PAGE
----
I’m packing you in like I said

God has died in the flesh and Hades trembles with fear. He has gone to search for our first parent, as for a lost sheep. Greatly desiring to visit those who live in darkness and in the shadow of death, He has gone to free from sorrow the captives Adam and Eve. The Friend of man goes to lead forth them held captive from ages past, those whom bitter death has stolen from God. In a manner befitting God, He tramples down the tyrant of Hades and death, having with Him the immortal legions of the bodiless hosts.

On the Lord’s Descent into Hades on the Great and Holy Saturday
St. Epiphanius of Cyprus

Nina Simone knew about loss. You don’t even need to know the first thing about her life to hear it in her voice. Being born Black and a woman in Tryon, North Carolina in 1933, she was recognized as a prodigy of classical piano at an early age. A story is told that at her first public recital, when she was 12, Simone saw that her parents were moved from the front row of the audience to some place further back in order to make space for white people. She refused to begin until they were returned to their rightful place.

Her obvious talent and dedication eventually gained her a spot at Julliard, but her hopes of pursuing a career as a concert pianist were blocked by denial of admission to a Philadelphia conservatory for further study. Simone always believed that she was turned down on the basis of her skin color. As she began a career in popular music, the struggle for civil rights was never far from her mind.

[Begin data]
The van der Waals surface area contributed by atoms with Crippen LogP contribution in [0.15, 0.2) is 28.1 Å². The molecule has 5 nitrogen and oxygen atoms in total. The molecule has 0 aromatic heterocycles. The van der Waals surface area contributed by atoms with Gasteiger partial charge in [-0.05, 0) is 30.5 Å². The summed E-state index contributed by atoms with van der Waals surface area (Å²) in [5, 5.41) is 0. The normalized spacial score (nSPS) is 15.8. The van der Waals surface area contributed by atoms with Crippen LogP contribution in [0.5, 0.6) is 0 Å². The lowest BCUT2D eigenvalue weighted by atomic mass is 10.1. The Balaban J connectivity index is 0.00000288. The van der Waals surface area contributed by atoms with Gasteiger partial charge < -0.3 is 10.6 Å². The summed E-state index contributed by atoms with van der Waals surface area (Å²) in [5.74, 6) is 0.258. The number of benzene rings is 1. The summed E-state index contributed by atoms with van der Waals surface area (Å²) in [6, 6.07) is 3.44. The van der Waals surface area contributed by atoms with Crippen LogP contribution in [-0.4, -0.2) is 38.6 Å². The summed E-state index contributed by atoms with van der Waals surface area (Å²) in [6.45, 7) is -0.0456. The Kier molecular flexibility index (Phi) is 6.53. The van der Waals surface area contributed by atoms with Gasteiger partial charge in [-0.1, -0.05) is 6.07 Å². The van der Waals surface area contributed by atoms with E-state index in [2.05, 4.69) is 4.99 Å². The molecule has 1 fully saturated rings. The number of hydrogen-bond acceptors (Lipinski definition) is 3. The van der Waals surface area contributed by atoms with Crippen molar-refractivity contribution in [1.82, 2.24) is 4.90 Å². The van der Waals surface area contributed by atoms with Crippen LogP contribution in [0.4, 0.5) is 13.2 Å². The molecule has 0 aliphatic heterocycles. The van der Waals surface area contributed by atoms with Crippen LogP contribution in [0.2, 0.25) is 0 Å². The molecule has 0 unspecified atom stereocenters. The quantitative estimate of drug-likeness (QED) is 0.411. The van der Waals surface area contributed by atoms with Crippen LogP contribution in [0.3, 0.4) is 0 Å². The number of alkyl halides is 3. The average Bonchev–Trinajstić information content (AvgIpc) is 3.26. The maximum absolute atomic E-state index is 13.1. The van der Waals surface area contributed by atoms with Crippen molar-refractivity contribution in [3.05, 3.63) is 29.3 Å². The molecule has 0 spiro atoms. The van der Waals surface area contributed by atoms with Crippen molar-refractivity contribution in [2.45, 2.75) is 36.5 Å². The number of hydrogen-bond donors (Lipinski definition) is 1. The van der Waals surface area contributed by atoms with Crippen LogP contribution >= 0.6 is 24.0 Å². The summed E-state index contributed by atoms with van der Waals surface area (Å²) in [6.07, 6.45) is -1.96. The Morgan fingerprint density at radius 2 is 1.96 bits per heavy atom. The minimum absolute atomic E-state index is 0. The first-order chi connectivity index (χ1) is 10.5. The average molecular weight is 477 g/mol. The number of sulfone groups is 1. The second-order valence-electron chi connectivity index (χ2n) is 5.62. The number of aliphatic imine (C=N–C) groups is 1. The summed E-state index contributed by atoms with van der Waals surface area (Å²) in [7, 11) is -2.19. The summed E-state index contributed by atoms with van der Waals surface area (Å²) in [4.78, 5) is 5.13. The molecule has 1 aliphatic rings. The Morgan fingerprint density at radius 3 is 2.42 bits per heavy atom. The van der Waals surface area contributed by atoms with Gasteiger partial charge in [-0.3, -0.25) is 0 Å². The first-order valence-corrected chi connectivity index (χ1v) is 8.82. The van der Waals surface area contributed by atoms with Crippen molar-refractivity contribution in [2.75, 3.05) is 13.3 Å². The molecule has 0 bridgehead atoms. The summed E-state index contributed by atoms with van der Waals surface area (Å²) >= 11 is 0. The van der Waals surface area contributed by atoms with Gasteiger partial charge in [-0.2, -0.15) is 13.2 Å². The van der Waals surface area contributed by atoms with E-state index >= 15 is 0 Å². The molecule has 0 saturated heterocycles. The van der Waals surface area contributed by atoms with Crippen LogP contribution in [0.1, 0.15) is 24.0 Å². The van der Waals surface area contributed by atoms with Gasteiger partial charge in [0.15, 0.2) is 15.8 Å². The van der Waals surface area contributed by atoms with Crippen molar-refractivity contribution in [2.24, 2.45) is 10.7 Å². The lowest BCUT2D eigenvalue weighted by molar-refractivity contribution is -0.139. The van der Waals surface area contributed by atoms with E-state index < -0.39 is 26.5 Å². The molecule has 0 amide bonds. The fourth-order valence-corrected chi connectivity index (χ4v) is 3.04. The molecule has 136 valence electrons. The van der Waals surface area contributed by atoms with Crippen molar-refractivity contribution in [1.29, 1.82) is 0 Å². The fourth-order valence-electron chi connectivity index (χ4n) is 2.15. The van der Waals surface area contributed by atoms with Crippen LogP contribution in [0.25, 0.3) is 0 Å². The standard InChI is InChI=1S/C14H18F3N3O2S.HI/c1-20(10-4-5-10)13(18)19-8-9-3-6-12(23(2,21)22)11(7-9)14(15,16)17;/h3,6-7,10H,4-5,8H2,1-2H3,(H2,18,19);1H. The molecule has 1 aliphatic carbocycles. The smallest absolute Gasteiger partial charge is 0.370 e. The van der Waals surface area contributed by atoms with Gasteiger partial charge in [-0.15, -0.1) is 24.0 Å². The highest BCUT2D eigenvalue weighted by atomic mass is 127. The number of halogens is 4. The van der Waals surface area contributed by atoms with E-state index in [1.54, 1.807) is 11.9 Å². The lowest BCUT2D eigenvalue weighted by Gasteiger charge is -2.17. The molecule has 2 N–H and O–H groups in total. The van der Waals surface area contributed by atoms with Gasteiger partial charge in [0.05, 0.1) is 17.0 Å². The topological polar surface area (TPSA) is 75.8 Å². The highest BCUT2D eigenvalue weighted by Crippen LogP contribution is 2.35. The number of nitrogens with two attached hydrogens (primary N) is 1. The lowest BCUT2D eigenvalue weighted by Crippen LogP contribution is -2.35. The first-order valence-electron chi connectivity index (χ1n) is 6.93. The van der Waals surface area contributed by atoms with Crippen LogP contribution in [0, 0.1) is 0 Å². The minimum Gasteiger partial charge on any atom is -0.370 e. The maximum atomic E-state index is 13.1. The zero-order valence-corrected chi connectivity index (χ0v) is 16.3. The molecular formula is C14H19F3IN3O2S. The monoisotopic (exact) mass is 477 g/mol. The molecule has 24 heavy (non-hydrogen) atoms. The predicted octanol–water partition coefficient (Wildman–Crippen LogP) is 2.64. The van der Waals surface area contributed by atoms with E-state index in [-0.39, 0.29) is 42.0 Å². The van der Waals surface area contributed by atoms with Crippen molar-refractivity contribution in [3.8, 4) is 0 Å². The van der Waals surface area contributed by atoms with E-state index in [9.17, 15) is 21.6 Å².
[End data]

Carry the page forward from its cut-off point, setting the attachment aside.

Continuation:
That her talent was nurtured and her success was recognized in largely, if not predominately, white spaces had to have created conflict within Nina Simone. How could a society so cruel as to deny her full humanity also have contributed to her artistry? The same could be said of her relationship with her manager and husband, Andrew Stroud, who supported her rise to prominence but also abused and manipulated her.

How could she end these relationships which had once been so generative but now seemed corrosive and decayed? How do any of us let go of old patterns that once served a purpose but now only bring grief? It might be that the process of letting go killed Jesus, or perhaps he had to die in order to let it happen. The relationship that Jesus ended, of course, was a relationship with death itself.

The words of the Ancient Homily which we traditionally read on Holy Saturday sound like a victory march, but Jesus doesn’t seem to me like a person who would gloat about anything, even victory over death. I imagine that melancholy of Gethsemane might persist in the harrowing of hell. Trampling down the tyrant of Hades may be necessary, but that doesn’t mean Jesus is necessarily happy about it. Even Lucifer once served God, and it might be hard to say once and for all that it will never be that way again.